As I sat on my couch watching primetime TV a character from a comedy show uttered the following words, “I’m not going to college. Why should I load up on debt just to binge drink for four years when I could just create an app that nets me all the money I’ll ever need?”
Those two lines had me reaching for the remote so I cold rewind the DVR and make sure I heard him correctly. I had indeed and that struck a cord with me. I began to wonder if the sentiment that was coming out of my TV represented the way today’s younger generation perceives the value of an education.
We live in a world where seemingly overnight someone with a great idea can strike it rich and have never cracked open a text book. Then again for every Mark Zuckerberg there is a Lauran Fretwell, a Dental Assistant graduate of Carrington College in Sacramento, California. When the world presents another Jerry Yang, co-founder of Yahoo, it also gives us a Karen Levy, a graduate of the Institute of Business and Medical Careers (IBMC) School of Massage in Ft. Collins, Colorado. For every Andrew Mason, the brains behind Groupon, one of the fastest-growing companies in history, there is a William Huether, an Accounting graduate of Briarcliffe College in Long Island, New York.
What Zuckerberg, Yang and Mason all have in common is that they didn’t finish college but are known for creating something that has impacted each and every one of us on a global level. Their names can be added to the list of others who didn’t feel college was for them. That list includes Abraham Lincoln and Benjamin Franklin, to modern day financial success stories such as cooking star Rachael Ray, Apple’s Steve Jobs and Steve Wozniak, Oracle’s Larry Ellison, and the Virgin Group’s Sir Richard Branson.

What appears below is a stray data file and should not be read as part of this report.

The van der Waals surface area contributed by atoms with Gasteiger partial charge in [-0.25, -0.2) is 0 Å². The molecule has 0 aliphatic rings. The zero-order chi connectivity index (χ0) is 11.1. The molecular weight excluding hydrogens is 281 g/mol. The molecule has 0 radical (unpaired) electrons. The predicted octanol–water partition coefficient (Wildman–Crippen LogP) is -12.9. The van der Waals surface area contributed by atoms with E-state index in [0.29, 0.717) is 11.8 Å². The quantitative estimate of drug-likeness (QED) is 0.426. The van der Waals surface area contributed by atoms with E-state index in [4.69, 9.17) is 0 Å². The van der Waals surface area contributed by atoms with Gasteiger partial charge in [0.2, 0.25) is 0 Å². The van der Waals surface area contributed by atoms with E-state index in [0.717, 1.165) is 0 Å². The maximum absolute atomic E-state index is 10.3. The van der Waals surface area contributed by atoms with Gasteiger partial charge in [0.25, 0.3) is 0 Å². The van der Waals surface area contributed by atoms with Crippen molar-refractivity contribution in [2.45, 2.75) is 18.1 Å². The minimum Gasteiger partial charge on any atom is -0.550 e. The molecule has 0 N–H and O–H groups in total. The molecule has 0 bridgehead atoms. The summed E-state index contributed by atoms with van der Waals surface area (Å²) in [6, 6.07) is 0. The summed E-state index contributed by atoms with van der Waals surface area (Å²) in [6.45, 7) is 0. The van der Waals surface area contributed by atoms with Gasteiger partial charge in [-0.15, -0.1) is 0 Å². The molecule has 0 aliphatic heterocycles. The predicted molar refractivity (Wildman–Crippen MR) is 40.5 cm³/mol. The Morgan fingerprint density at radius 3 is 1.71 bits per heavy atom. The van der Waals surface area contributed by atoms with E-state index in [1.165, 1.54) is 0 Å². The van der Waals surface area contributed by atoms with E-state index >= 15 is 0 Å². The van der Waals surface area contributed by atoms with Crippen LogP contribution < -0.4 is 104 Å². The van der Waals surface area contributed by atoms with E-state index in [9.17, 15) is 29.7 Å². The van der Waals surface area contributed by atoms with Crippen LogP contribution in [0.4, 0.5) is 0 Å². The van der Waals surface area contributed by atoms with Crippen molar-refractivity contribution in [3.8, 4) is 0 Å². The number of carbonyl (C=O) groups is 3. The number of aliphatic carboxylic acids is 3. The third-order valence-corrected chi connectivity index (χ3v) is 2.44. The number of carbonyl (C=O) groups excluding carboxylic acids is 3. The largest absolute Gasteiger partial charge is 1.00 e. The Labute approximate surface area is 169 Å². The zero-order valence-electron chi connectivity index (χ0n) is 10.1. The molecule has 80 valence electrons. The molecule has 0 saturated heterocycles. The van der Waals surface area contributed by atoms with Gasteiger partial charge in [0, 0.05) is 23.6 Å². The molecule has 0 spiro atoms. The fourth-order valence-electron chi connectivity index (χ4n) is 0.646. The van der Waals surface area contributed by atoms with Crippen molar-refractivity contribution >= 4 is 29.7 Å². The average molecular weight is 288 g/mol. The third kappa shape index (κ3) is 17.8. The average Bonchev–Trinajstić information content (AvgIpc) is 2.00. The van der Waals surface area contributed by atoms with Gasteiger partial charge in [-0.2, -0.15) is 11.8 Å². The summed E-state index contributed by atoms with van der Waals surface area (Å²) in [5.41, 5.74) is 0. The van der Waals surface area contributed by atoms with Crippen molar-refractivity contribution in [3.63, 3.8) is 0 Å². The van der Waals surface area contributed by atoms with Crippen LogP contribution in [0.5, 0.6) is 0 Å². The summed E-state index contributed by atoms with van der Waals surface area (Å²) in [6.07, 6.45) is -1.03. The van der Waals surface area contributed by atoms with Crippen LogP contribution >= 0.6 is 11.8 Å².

Today’s students are growing up in a world where memorization of Steve Job’s 2005 commencement address at Stanford University is a code of honor. A Google video search to watch it brings back 4,289,000 results ranging from a three-minute snippet to the entire 15-minute speech. Addressing the crowd of graduates and faculty, Jobs tells them to “love what they do,” “don’t settle,” and, probably the most quoted lines from young people to their parents who decide to drop out or not attend at all, is about connecting the dots of your life and trusting them. Jobs says, “You have to trust in something — your gut, destiny, life, karma, whatever. This approach has never let me down, and it has made all the difference in my life.”
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The stories of today’s Internet billionaires has been told numerous times in countless publications, TV news specials and in Mr. Zuckerberg’s case an Aaron Sorkin feature film called The Social Network. What isn’t being told often enough are the success stories of those like Fretwell, Levy and Huether.
Many of today’s students realize that an education is something they not only need to get ahead but experience in the workplace is also important. The career school model does provide this education and allows the student the opportunity to experience the “real world” through an externship as well as having instructors from the field teach them. In most cases, this is an experience the student would not receive if they had chosen a traditional four-year college. “Most of my friends are stressing over what classes to pick and the large amounts of homework. I never had that,” says Fretwell. “What I liked best at Carrington was I had a set schedule, Monday through Thursday, 7:30am until Noon. I knew from July to May my schedule and I was able to work my job around it.” This flexibility ensured that she could meet other financial obligations, but also allowed her to spend extra time at her externship, which hired her shortly after graduation. A Dental Assistant education isn’t the end of the road for Fretwell. She wants to earn her Registered Dental Assistant in Extended Functions (RDAEF) degree, which would increase her responsibilities at the orthopedic clinic she is currently employed with, not to mention her financial outlook.